ca. 1450 BC - Linear B developed (an early form of Greek)
ca. 1325 BC - Uluburun shipwreck shows extent of Mycenaean trade network
ca. 1300 BC - "Pictorial Style" in vase-painting developed
ca. 1300 BC - "Warrior Vase" shows evolution of weaponry
ca. 1250 BC - "Lion Gate" at Mycenae was constructed

Greek wordstholos (beehive-shaped tomb), dromos (long stone-lined walkway leading to tools), megaron (rectangular-shaped audience hall), wanax (lord or master), lawagetas (second in command/leader of the people), temenos (landed estate), telestai (high ranking group, probably priests), hequetas (high ranking officers, later hetairoi), kerosija (advisors to king, later gerousia), korete (governor of district), prokerete (deputy of district), damokoro (person in charge of each district's people), damos (people, later demos), pasireu (in charge of affairs at local village level, later basileus), doero (slave, later doulos), potnia (lady or mistress), wanerkatero (belonging to the lord or master, i.e. palace slaves), rhyton (animal shaped drinking cup), metuwo newo (feast of wine), wonoqoso (wine-colored, later oinops)

Wednesday, April 13, 2016

005 - Minoan Crete

In this episode, we discuss the myths and archaeological evidence for the Minoans on Crete, who were an early source of cultural inspiration for the Mycenaean Greeks; the palace complexes at Knossos (north), Phaistos (south), Mallia (northeast), and Zakros (east); the volcanic eruption that blew apart the island of Thera in the mid-17th century BC and was a catalyst for the decline of the Minoan civilization (the inspiration for Plato's infamous description of Atlantis?); the ultimate subordination of the Minoans by the Mycenaean Greeks in the 15th and 14th centuries BC; and the decipherment of Linear B (an early form of Greek) by Michael Ventris in the mid-20th century AD

ca. 3500 BC - earliest traces of "civilization" appear on Crete
ca. 2700-2600 - "the Minoans" of Crete enter the Bronze Age, as they begin to communicate and trade with the Near East
ca. 2000-1700 BC - Proto-Palatial or "Old Palace" Period
ca. 1900 BC - Cretan Hieroglyphics developed (undeciphered, ex. Phaistos Disc)
ca. 1800 BC - Linear A developed (undeciphered)
ca. 1700 BC - earthquake destroyed the palaces at Knossos, Phaistos, Mallia, and Zakros
ca. 1700-1600 BC - Neo-Palatial or "New Palace" Period 
ca. 1650 BC - volcanic eruption on Thera (modern Santorini)
ca. 1450 BC - the royal palaces of Phaistos, Mallia, and Zakros, as well as numerous country villas and small towns, were sacked and burned by the Mycenaean Greeks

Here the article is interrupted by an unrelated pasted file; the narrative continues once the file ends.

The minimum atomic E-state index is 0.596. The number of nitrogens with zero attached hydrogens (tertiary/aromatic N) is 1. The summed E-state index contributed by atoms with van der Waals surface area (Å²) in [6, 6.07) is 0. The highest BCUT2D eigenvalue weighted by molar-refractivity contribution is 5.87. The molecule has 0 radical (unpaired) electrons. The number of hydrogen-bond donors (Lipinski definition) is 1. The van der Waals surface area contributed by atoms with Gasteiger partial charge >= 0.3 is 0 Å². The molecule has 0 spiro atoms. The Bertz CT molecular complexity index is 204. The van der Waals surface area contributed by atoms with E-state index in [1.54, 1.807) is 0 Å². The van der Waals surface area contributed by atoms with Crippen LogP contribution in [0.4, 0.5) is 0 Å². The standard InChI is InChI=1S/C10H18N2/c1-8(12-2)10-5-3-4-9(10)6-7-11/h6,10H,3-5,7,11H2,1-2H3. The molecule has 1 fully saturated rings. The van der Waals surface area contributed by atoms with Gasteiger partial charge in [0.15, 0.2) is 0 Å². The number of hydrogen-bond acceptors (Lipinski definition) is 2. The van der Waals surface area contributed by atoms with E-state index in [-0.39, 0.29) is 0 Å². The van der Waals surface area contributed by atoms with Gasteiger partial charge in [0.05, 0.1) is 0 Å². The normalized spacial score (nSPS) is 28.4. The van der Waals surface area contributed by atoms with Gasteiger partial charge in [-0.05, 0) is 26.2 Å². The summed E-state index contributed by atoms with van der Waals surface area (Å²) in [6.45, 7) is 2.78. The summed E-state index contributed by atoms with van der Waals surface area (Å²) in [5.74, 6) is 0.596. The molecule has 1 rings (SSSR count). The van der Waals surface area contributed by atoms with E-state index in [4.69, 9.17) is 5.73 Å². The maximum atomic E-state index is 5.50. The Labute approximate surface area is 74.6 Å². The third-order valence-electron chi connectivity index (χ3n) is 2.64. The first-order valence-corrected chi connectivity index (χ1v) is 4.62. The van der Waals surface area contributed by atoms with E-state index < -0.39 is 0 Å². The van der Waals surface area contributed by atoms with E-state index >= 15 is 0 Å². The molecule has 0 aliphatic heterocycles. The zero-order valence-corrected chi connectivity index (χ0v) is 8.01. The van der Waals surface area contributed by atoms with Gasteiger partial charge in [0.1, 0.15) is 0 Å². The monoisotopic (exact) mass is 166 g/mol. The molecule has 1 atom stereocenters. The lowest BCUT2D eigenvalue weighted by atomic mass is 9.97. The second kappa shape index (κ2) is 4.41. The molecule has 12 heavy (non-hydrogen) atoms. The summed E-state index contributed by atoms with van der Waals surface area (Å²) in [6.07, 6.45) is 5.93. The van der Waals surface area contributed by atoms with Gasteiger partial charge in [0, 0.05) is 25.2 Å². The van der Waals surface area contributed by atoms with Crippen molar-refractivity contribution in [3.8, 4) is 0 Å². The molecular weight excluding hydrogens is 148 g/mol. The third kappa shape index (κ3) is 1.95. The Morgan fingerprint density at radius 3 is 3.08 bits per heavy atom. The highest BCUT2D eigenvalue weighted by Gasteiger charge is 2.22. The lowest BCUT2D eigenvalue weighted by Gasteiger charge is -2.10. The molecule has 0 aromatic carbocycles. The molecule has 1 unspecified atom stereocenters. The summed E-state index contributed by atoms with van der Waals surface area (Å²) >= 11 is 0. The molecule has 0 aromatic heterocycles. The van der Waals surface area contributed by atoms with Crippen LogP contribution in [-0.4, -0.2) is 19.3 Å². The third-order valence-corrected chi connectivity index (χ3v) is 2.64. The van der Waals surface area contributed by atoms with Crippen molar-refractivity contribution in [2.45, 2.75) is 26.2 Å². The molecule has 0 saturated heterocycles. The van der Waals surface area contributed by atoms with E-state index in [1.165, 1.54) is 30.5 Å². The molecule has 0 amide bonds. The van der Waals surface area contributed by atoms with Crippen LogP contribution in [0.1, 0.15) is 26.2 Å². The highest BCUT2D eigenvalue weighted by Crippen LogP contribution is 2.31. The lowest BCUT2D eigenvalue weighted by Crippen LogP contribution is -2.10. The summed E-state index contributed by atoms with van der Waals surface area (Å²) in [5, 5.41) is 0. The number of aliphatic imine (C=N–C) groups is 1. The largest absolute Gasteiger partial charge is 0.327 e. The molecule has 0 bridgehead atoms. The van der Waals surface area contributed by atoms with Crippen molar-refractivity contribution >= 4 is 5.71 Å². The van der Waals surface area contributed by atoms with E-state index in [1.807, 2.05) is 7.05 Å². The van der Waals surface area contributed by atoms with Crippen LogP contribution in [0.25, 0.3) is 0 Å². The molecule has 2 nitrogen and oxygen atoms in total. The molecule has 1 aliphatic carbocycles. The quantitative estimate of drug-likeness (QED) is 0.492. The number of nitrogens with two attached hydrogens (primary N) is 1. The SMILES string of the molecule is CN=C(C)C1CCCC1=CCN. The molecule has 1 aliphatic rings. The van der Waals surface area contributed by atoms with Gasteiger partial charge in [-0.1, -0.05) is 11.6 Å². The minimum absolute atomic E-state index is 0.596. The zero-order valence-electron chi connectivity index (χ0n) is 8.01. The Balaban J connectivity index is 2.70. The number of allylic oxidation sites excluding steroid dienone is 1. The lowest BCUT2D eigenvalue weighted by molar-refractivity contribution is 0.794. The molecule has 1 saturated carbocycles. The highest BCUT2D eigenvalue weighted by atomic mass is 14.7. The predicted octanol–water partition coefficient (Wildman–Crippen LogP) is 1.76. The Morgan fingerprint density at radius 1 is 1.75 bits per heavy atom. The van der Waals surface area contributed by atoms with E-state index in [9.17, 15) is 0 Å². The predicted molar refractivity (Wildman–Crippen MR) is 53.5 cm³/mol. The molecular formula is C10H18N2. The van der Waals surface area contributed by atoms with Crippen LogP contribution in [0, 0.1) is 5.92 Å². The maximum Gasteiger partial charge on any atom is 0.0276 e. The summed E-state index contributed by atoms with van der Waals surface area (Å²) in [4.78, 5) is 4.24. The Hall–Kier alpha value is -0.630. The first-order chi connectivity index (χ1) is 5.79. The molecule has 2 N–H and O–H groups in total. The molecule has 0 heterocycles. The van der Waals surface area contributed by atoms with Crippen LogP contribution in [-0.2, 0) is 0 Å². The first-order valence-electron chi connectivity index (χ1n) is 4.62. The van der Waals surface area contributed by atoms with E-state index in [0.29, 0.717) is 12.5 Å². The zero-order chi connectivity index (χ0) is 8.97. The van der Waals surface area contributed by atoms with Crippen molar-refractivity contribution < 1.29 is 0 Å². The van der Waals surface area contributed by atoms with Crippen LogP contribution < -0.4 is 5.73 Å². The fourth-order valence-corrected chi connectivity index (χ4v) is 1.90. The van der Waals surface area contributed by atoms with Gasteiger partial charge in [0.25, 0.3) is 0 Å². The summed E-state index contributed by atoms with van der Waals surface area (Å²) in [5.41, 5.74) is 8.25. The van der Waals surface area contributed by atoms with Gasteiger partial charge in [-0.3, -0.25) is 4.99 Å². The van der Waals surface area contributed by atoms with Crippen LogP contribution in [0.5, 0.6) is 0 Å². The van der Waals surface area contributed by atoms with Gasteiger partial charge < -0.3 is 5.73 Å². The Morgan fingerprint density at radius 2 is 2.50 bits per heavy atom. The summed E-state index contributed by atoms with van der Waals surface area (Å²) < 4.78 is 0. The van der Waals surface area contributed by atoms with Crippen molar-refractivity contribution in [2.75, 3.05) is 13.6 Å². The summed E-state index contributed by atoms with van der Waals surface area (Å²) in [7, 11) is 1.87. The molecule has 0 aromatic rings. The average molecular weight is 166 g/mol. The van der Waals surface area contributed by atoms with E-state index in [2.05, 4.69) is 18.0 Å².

ca. 1450 BC - Linear B developed (deciphered as early Greek)
ca. 1350 BC - Knossos was sacked and burned by the Mycenaean Greeks, marking the end of Minoan Crete and ascendancy of Mycenaean Crete

Greek termsthalassa (sea), kratos (rule or power), thalassokratia (thalassocracy or sea power), pithoi (tall storage jars), labrys (double-headed axe)

Mythical Characters: Zeus, Europa, Minos, Rhadamanthys, Sarpedon, Asterion, Pasiphae, Aegeus, Theseus, Ariadne, Minotaur, Daedalus, Icarus, Cocalus

Monday, April 11, 2016

004 - Early Bronze Age

In this episode, we discuss the archaeological evidence for the early Bronze Age on mainland Greece and the Cycladic Islands; the arrival of the Indo-Europeans in Greece (known as the proto-Greeks); and the rediscovery and excavation of three legendary Bronze Age cities (Troy, Knossos, and Mycenae) in the latter part of the 19th century AD by the infamous Heinrich Schliemann and Sir Arthur Evans that brought to light the Bronze Age peoples who would become known as the "Minoans" and "Mycenaeans"

ca. 3000-2100 BC - early Bronze Age in Greece
ca. 2100 BC - Proto-greeks (Indo-Europeans) arrive in Greece
ca. 2100-1600 BC - middle Bronze Age in Greece; proto-Greeks mingle with the natives (the so-called Pelasgians) to develop a distinctly Helladic culture

Greek wordspaleo (old), chalkos (copper), nea (new), lithos (stone), kuklos (circle)

Friday, April 8, 2016

003 - The Stone Age

In this episode, we leave the realm of myth and trace the development of early primate/human activity in Greece in the Paleolithic Period (Old Stone Age), culminating in the domestication of plants and animals, the rise of the earliest villages, and the development of metallurgy in the Neolithic Period (New Stone Age)

ca. 200,000 BC - the oldest hominid (or primate) skull in Greece can be found at the Petralona Cave in the Chalkidiki Peninsula
ca. 50,000 BC - the Neanderthals migrate southwards into the Balkans (evidence specifically in Greece can be seen at the Kalamakia Cave in the Peloponnese)
ca. 40,000 BC - the first Homo Sapiens (known as the Cro-Magnons) enter onto the scene in Europe and begin to wipe out the Neanderthals mysteriously
ca. 20,000 BC - the earliest evidence for Homo Sapiens activity in Greece can be found at the Franchthi Cave overlooking the Argolic Gulf
ca. 10,000 BC - the end of Paleolithic Period / last Ice Age
ca. 7,000 BC - the "agricultural revolution" reaches Greece from the Near East
ca. 6,000 BC - Neolithic burial sites begin to take place in Alepotrypa Cave in Peloponnese